Friday, October 5, 2018

MCC classroom project prompts creativity, critical thinking

Is America in a state of progress or decline? 

A group of Montcalm Community College dual enrolled students recently had an out-of-classroom experience to gain perspectives on contemporary American social trends centering around this question. 

The Central Montcalm High School students are taking MCC’s Freshman English 1 class, taught by MCC English Instructor and Dual Enrollment English Coordinator Ben Stancil. As part of their assignment, they interviewed an elder in their community to explore their perspectives on topics such as technology, politics, discipline, respect, career opportunities, childhood experiences and more. 

Stancil said the lesson began with an in-class discussion based solely on the students’ beliefs.  

“We talked about race, politics and bullying, all in terms of whether America is headed on a good path or in a state of decline,” Stancil said. 

“I’ve found that a nice starting point for research is to get them out in the field, interviewing people and seeing first-hand how their selected trends are appearing in contemporary life,” he added. 

Upon completion of their interviews, the students brought their findings back to class for small group discussions followed by a full classroom discussion. 

Addisen Peterman, a 17-year-old senior from Six Lakes, interviewed a family friend who was in the Navy for 20 years. 

“I knew he has had a lot of personal experiences that he could draw from,” she said. “I opened my interview by asking what were his regrets in his life? He responded by saying, ‘I have none, everything I have done was for a purpose.’ 

“He talked about technology in relation to almost every question I asked,” Addisen said. “He said the technology they had was so different to what we have now. He never said anything negative about it, which kind of changed my perspective because I feel like technology can get overrated with our generation. We can overuse it, so that takes away from our human experiences and human interactions out into the real world. 

I guess that kind of changed my perspective because they never had that opportunity as a kid. Now that they have it, it’s a miracle and a blessing, and it’s good,” she added. 

Ryan Lake had a similar experience while interviewing a friend’s grandfather. 

“I asked him what they did as kids,” said the 17-year-old Sidney resident. “He was telling me about how they were always outside, even on hot summer days, compared to kids now who are mostly inside playing video games. I thought it was pretty cool. It made me look back and think about when I lived in town in Stanton and me and my friends would go down to the park and ride bike all the time, until we got older, and now we just don’t hang out like that anymore. I’ve seen that cultural shift personally.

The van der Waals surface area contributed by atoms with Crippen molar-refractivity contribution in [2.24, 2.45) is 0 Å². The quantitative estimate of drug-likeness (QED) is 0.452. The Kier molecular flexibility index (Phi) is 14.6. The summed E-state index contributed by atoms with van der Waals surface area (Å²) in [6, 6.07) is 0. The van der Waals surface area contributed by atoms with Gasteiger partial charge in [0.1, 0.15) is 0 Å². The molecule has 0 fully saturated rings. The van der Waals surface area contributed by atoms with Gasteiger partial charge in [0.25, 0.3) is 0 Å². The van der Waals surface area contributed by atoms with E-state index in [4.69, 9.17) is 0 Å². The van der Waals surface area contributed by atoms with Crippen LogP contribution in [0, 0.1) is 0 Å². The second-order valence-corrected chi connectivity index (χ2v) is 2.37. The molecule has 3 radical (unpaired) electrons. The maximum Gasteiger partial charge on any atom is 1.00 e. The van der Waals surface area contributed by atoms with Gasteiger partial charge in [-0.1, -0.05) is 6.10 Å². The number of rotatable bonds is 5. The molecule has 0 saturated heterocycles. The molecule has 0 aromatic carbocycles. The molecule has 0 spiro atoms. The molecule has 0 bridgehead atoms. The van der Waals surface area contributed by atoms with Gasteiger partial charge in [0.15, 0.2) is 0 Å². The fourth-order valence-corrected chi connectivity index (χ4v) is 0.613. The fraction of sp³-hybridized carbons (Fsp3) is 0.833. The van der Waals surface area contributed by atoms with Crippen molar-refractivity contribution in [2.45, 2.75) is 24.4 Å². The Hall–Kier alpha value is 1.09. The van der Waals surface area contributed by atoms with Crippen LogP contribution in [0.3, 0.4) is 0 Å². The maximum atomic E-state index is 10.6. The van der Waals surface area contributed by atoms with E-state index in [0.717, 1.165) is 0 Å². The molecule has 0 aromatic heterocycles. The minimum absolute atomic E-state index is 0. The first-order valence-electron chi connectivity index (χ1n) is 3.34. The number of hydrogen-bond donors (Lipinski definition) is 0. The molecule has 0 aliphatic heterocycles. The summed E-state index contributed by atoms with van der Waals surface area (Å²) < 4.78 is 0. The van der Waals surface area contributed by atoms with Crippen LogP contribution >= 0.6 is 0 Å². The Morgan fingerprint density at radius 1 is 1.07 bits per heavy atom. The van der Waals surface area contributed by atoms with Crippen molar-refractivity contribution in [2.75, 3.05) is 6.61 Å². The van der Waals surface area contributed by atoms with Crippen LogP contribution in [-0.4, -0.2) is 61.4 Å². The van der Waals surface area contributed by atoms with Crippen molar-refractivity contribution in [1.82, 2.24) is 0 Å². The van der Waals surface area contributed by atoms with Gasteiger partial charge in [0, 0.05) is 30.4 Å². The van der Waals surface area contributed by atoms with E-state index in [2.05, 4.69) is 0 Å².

While talking with a friend’s grandmother, 17-year-old Danielle Johnson, of Stanton, learned that black and white television was the cutting-edge technology when her elder was young. 

“They would wait all day to watch one program,” Johnson said, “and it was really a social event for them.” 

“The lady I interviewed touched back on respect and how since we’ve had technology we have lost respect for authority,” she said. “I didn’t really notice it until we started talking and then I thought, wait, we don’t really respect the police anymore, we don’t respect our leader. We just kind of think we’re on the same level as them. That’s not how it was when they were younger, so they think that’s a big change.” 

Johnson said the discussion made her look at her perception of the world a little differently. 

She had an interesting viewpoint. She said she doesn’t think we’re progressing or declining. She thinks every time we progress, we decline a little bit, and when we decline, we progress a little bit more in other things, so it kind of evens it out. I can see that,” Johnson said. 

Seventeen-year-old Kryn Humphrey, of Stanton, also interviewed her friend’s grandmother and learned about her strict upbringing attending a Catholic school. 

“She said overall we’re a good country. We’ll always be able to progress, but we’ll also decline in some areas,” she said. 

Stancil said the activity is meant to open dialog to help students take into consideration other viewpoints and explore other beliefs and opinions as they analyze a topic. 

“These interviews gave life to our in-class discussions and will propel the next leg of research,” Stancil said. “The project is fascinating in that it unites sociology, media literacy and composition. The students seem to be enjoying the project and are really showing creativity and critical thinking in the process,” he said. 

Stancil said the students will build upon their research throughout the semester, and the project will culminate in a theory essay in which they prove a trend exists and theorize potential causes. 

Dual enrollment at MCC allows students to take college-level courses while still in high school and receive both high school and college credit. Through dual enrollment, students can take up to 10 college classes, and their high school helps pay tuition and fees up to an approved dollar amount. 

For more information about dual enrollment, visit or call (989) 328-1277.